Oscar's mad scramble
The end of the writers' strike cleared the way for the full Academy Awards ceremony to go on, but how exactly will they pull it off with only 11 days' preparation?
He’s topical, he’s quick, and he knows how to make people laugh. In other words, he’s the consummate Oscar host. But even Jon Stewart had to call in extra reinforcements after the writers’ strike ended on Feb. 12: With just 11 days to prepare for the most watched awards broadcast in the world, Stewart shuttled 10 of his Daily Show writers across the country — not just the five who came when he hosted two years ago — to help him with the telecast. Oh, and that staff doesn’t include the four additional writers the Academy hired to pen the banter between presenters. ”Most hosts start preparing their material at least a month in advance, which in Jon’s case he couldn’t do,” says Oscar producer Gil Cates.
While Stewart and Co. pull a week of all-nighters, Cates is putting the final touches on a show that, until Feb. 12, could have gone one of two ways: Plan A was the usual black-tie affair, while Plan B involved some pretaped bits, live dance numbers, and…wait, let us count…approximately zero celebrities. Now Cates has the opportunity to combine the best components of each version while axing others — e.g., a montage of past opening monologues.
So you won’t get to relive Billy Crystal entering on a brown stallion, but you will see stars. Everyone from George Clooney to Denzel Washington to Cate Blanchett is attending, since the Academy booked some 95 percent of its presenters ahead of time — although their attendance was contingent on a strike resolution and, as a result, scads of plane tickets weren’t purchased until recently. Those costs (along with the additional money spent on that now-scuttled Plan B ceremony) are helping make this one of the highest-priced Oscars ever. ”We are adjusting the budget as we go,” says Academy president Sid Ganis, who wouldn’t discuss the price tag. ”We are trying to be as clever as we can.”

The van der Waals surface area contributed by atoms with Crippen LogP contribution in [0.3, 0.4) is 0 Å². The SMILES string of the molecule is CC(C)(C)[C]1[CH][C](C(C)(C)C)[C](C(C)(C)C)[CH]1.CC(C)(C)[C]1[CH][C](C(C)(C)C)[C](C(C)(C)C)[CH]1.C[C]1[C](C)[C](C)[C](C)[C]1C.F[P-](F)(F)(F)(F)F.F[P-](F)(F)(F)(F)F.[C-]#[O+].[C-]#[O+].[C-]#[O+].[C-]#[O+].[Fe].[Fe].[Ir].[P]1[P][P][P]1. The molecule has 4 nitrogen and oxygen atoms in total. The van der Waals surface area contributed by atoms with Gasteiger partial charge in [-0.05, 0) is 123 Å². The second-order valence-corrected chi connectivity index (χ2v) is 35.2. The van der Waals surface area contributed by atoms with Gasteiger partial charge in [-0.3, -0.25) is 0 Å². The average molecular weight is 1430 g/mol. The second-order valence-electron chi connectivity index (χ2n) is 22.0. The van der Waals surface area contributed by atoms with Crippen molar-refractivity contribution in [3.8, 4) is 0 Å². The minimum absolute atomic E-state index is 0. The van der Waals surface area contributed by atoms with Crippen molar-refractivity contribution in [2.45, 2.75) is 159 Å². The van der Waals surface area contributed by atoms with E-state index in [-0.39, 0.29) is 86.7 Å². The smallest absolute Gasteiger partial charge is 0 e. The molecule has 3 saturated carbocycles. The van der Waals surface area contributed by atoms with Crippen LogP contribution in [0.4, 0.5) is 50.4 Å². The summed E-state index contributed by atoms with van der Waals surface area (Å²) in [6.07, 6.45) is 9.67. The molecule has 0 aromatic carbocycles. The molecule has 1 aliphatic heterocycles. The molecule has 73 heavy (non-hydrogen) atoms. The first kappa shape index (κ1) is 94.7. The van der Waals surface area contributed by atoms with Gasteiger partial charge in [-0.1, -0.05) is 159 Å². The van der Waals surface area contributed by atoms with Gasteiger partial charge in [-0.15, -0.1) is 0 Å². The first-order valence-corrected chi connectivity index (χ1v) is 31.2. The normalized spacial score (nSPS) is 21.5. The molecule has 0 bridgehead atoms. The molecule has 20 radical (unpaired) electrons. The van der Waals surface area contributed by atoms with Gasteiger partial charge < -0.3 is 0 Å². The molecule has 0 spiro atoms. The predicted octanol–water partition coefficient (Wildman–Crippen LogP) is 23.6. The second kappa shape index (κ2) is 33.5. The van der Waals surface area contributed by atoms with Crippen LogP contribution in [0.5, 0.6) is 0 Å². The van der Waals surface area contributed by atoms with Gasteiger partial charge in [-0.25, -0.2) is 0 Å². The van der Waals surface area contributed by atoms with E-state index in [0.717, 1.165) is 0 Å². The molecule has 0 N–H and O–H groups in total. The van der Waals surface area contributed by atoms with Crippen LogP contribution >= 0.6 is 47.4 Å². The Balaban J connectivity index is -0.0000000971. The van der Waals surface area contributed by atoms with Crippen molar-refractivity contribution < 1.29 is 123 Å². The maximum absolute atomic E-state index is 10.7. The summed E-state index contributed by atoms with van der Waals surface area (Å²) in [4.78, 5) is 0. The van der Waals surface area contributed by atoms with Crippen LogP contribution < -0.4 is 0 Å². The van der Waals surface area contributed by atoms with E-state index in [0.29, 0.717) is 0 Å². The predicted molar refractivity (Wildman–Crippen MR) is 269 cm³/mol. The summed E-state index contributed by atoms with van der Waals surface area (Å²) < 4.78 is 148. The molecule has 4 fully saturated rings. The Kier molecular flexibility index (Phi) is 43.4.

Not to mention, fast. Everyone in Hollywood is scrambling, from the environmentally friendly paper goods vendor who supplies the Governors Ball to the personal stylists who supply couture gowns. ”We are under siege right now,” says Paul Wilmot, who represents fashion houses such as Oscar de la Renta and Calvin Klein. ”We have to make sure no two stars are wearing the same dress.” (Oh, c’mon, let us have some fun at home.) ”And that the stars are getting the dresses they want to wear. All of the stylists are crazed.”
At this point, the organizers of the 16th annual Elton John AIDS Foundation party are probably the only ones who aren’t. The charity event — it’s expected to garner close to $5 million — was never in real danger of cancellation. It’s now the most in-demand postshow ticket in town — probably because it’s one of the only tickets in town. (Vanity Fair called off its annual soiree.)
All this last-minute jockeying may actually play to your benefit. ”We are going to have a show that has this quality of excitement that it wouldn’t have if everything was steady as she goes,” promises Ganis. And with ratings on a serious decline in recent years (25 percent over the last decade) and three of the five Best Picture nominees failing to clear $50 million, a show like that may be exactly what Oscar needs.
Additional reporting by Vanessa Juarez and Lindsay Soll